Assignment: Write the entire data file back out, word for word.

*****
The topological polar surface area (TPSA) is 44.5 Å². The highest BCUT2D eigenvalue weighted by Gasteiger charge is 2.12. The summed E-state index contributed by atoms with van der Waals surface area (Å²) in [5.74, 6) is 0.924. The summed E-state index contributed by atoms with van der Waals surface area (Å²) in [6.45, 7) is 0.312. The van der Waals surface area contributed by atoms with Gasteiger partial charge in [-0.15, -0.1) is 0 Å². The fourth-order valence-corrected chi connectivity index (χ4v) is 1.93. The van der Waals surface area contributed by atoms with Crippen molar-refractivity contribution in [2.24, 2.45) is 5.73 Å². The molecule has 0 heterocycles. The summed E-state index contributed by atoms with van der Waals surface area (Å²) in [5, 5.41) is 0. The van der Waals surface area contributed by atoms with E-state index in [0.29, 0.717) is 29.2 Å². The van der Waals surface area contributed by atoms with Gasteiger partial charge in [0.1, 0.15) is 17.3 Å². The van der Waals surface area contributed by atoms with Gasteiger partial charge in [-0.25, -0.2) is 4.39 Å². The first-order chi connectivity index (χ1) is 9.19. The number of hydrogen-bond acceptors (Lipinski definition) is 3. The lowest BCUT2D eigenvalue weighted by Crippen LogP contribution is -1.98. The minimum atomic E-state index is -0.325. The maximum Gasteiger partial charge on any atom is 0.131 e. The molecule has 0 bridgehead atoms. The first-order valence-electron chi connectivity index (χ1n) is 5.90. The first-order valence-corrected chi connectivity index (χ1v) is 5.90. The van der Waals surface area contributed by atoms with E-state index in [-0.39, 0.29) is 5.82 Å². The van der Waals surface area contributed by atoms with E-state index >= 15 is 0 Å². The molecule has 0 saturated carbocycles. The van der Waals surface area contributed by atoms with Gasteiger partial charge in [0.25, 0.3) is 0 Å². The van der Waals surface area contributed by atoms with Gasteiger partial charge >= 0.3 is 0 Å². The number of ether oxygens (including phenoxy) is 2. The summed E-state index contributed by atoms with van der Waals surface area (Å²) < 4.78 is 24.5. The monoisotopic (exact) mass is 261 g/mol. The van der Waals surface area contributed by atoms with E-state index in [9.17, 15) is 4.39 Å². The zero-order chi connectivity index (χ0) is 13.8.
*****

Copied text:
The topological polar surface area (TPSA) is 44.5 Å². The highest BCUT2D eigenvalue weighted by Gasteiger charge is 2.12. The summed E-state index contributed by atoms with van der Waals surface area (Å²) in [5.74, 6) is 0.924. The summed E-state index contributed by atoms with van der Waals surface area (Å²) in [6.45, 7) is 0.312. The van der Waals surface area contributed by atoms with Gasteiger partial charge in [-0.15, -0.1) is 0 Å². The fourth-order valence-corrected chi connectivity index (χ4v) is 1.93. The van der Waals surface area contributed by atoms with Crippen molar-refractivity contribution in [2.24, 2.45) is 5.73 Å². The molecule has 0 heterocycles. The summed E-state index contributed by atoms with van der Waals surface area (Å²) in [5, 5.41) is 0. The van der Waals surface area contributed by atoms with E-state index in [0.29, 0.717) is 29.2 Å². The van der Waals surface area contributed by atoms with Gasteiger partial charge in [0.1, 0.15) is 17.3 Å². The van der Waals surface area contributed by atoms with Gasteiger partial charge in [-0.25, -0.2) is 4.39 Å². The first-order chi connectivity index (χ1) is 9.19. The number of hydrogen-bond acceptors (Lipinski definition) is 3. The lowest BCUT2D eigenvalue weighted by Crippen LogP contribution is -1.98. The minimum atomic E-state index is -0.325. The maximum Gasteiger partial charge on any atom is 0.131 e. The molecule has 0 bridgehead atoms. The first-order valence-electron chi connectivity index (χ1n) is 5.90. The first-order valence-corrected chi connectivity index (χ1v) is 5.90. The van der Waals surface area contributed by atoms with E-state index in [-0.39, 0.29) is 5.82 Å². The van der Waals surface area contributed by atoms with E-state index >= 15 is 0 Å². The molecule has 0 saturated carbocycles. The van der Waals surface area contributed by atoms with Gasteiger partial charge in [0.25, 0.3) is 0 Å². The van der Waals surface area contributed by atoms with Gasteiger partial charge >= 0.3 is 0 Å². The number of ether oxygens (including phenoxy) is 2. The summed E-state index contributed by atoms with van der Waals surface area (Å²) < 4.78 is 24.5. The monoisotopic (exact) mass is 261 g/mol. The van der Waals surface area contributed by atoms with E-state index in [9.17, 15) is 4.39 Å². The zero-order chi connectivity index (χ0) is 13.8.